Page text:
The data center opened by Digiplex and EVRY near Oslo is an example of a green, low-cost data center with high tech cloud technology. The data center meets all security and environmental performance targets. Its new and innovative cooling system will remove superfluous heat from the computers and servers of EVRY by utilizing the air from the outside. The air cooling system is accompanied by up to date and energy efficient servers, making this data center one of the most efficient and sustainable facilities of the data center variety on the face of the earth. It uses almost half the amount of energy that data centers normally use. This means the carbon emissions and cost of power (again) are significantly reduced.
Norway is offering data centers a stable fiber access and strong connectivity with a large number of suppliers. There are some Goliaths among the suppliers, the likes of Telenor, Altibox, and Broadnet. These suppliers have their own separate fiber grids and privately owned infrastructure. So it should be no surprise that Norway boasts one of the highest fiber broadband penetration rates in not just Europe, but in the world. By June 2016, fiber connections accounted for 35% of all fixed broadband connection lines in Norway. The relatively large number of suppliers in Norway means that data centers have a variety of good options to choose from and have access to a broad portfolio of fiber optic modules that connect them to switches, servers, and storage. There are already a great number of sites that can offer data centers well-developed fiber access and connectivity. This facility is being developed even further so that the number of fiber connections to Europe that Norway offers is also growing.
What other factors make Norway such an attractive market for data centers?
Not that anymore should be needed, but Norway is offering multinationals a pro-business and healthy environment with government incentives. The highly educated and skilled workforce is yet another reason why any major global company that has done their research will undoubtedly land in Norway for data center construction. Norway is also giving data center companies the option of cloud services, for heaven’s sake. Data centers continue to grow in Norway with higher demand for cloud services which Norway (in typical Norway fashion) is able to fulfil.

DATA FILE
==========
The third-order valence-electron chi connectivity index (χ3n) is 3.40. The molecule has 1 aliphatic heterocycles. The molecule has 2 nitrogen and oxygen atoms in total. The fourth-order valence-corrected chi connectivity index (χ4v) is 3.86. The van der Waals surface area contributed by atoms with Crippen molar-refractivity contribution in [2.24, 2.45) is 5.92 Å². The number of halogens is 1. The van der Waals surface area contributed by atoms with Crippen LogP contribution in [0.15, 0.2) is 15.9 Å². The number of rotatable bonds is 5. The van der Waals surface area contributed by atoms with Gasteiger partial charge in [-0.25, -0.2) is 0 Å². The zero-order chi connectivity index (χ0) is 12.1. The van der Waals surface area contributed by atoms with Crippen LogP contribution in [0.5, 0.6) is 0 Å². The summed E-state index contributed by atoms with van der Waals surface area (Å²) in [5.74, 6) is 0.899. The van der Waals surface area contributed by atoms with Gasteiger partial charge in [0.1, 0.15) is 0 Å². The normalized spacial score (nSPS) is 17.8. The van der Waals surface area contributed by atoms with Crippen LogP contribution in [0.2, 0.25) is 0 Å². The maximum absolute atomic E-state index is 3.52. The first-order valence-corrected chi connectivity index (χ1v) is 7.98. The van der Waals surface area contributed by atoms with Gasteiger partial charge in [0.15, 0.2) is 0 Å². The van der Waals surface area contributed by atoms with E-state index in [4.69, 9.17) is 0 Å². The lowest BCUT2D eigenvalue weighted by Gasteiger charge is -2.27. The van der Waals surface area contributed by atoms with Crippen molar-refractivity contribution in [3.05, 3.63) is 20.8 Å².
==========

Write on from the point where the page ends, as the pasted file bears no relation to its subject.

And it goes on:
There is also sufficient space for the construction and development of large data centers. The cool weather of Norway also makes it a good option for the heat producing data centers and offers some innovative ways to cool. Data centers like Lefdal Mine data center and Green Mountain are both located next to a fjord which keeps the data center cool and provides them with cooling water to keep the temperatures down all year round. For data centers in Norway, heat is a resource, not a problem. Also, since Norway is a highly developed country, data center investors will not have to worry about road access and transportation problems. There are already some very big data centers in Norway such as the Green Mountain data center at Rennesøy.
Fjord IT is a data center base in Oslo that is the using PaaS, an innovative process that allows it to reduce operational overhead and save energy costs. This data center is just one example of many in Norway and is paving the for more, green data center for multinational companies.
Norway is offering data centers investor several advantages over other countries. High availability of cheap, renewable energy is one of the biggest attractions for data centers. Other than that, as outlined above, the economic environment is conducive to multinationals setting up setting up shop Norway. As a developed country, it offers all the facilities that data centers need. This is why Norway has become a top choice for data centers.